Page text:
Ignoring the fourth alternative, how do we discriminate among the first three of these? In the absence of information about the initial conditions of the divergence, there is only one way empirically to choose between alternatives a — c. This way requires that there are ecological fitness differences, and that we can detect them. Suppose that fitness differences were matters of probabilistic differential reproductive success no matter what interpretations of probability is adopted.
Then the only access to fitness differences is via population censuses in previous generations since these form the bases of the probabilities. Suppose that this census does indeed show a ratio between as and bs in the recent past. But this is the first step in a regress, since we began with the problem of discriminating drift from mismeasures of fitness. To solve the initial problem, we now have to assure ourselves that the ratios in the past were not the result of drift. Whence the regress.
Of course the problem does not arise if we have access to fitness differences independently of previous population censuses. And this access we have, at least in principle, if fitness is a matter of differences in the solution of identifiable design problems, that is, if there is such a thing as ecological fitness and it is fallibly measured by probabilistic propensities to leave offspring.
Once we have access to ecological fitness differences, we can, at least in principle, decide whether the divergence from predicted long-run relative frequencies, especially where small populations are concerned, is a matter of drift or reflects our ignorance either of ecological fitness differences or the unrepresentativeness of the initial conditions of individual births, deaths, and reproductions. This result also has important implications for the interpretation of the theory of natural selection as a one wholly about populations, and not also about individual fitness differences, discussed above individual versus trait fitness.
Note that the problem of distinguishing drift from selection in ensembles—i. We can distinguish drift from selection in ensembles as well, if we accept that there is such epistemic access to ecological fitness differences and to the initial conditions of births, deaths and reproductions, taken one at a time, and we accept that these individual-differences aggregate into ensemble-differences.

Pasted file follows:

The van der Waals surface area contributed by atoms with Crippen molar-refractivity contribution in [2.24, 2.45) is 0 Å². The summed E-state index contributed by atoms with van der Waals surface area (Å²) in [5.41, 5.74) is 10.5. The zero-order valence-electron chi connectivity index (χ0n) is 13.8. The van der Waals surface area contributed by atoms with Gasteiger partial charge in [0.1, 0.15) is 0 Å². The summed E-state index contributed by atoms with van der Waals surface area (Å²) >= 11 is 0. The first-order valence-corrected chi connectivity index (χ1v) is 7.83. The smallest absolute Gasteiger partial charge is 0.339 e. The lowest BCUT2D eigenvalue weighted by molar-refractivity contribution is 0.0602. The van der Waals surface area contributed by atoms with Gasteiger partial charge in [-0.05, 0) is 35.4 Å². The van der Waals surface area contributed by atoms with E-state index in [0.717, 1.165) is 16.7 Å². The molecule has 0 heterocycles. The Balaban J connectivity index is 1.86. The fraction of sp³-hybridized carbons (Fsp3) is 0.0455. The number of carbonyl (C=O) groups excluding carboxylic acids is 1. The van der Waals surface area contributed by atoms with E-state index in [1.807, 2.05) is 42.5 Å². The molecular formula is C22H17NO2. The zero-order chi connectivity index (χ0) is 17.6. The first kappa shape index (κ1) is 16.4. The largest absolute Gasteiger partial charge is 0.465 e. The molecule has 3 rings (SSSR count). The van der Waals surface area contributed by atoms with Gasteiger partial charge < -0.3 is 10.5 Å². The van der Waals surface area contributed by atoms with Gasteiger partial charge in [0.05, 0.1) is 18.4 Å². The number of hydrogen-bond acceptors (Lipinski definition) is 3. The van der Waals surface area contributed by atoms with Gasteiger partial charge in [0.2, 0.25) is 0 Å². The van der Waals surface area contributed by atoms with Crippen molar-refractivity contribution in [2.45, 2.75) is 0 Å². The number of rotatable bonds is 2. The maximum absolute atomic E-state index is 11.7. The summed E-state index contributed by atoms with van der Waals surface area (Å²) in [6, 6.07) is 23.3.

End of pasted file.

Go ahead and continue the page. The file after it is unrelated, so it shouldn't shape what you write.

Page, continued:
Because populations no matter how large are always finite in size, there is always some drift which needs to be distinguished from fitness differences. Thus even in population biology there is in the end no substitute for ecological fitness and no way to dispense with its services to the theory of natural selection. And since ecological fitness is ultimately a relationship between organisms or individuals taken two at a time, the theory is as much a set of claims about individuals as it is about populations.
This line of reasoning highlights the next phase of the debate. From a discussion about fitness, the debate has evolved into a general debate concerning the nature of natural selection and drift. A number of alternative views have emerged in thinking about these topics. Some e. Others e. Finally others argue that, if it is to play an explanatory role in our theory, fitness has to be an individual and causal concept. The Classical Problem of Fitness 2.
Ecological Fitness 3. Individual versus Trait Fitness 4. The Propensity Interpretation of Fitness 5. Fitness as a Propensity and the Principle of Natural Selection 6. Individual versus Trait Fitness Some philosophers notably Sober, have argued that evolutionary fitness is a property of populations and not of individual organisms, or alternatively that fitness is a property of traits and not of the individuals that possess them.
Fitness as a Propensity and the Principle of Natural Selection The Pence-Ramsey proposal holds out the prospect of dealing with a serious difficulty that long daunted the probabilistic propensity definition of fitness.
How the Problems of Defining Biological Individuality Affect the Notion of Fitness In previous sections, we remarked on the difficulty of identifying the precise propensity that could, according to some, ground fitness ascriptions. Bibliography Ariew, A.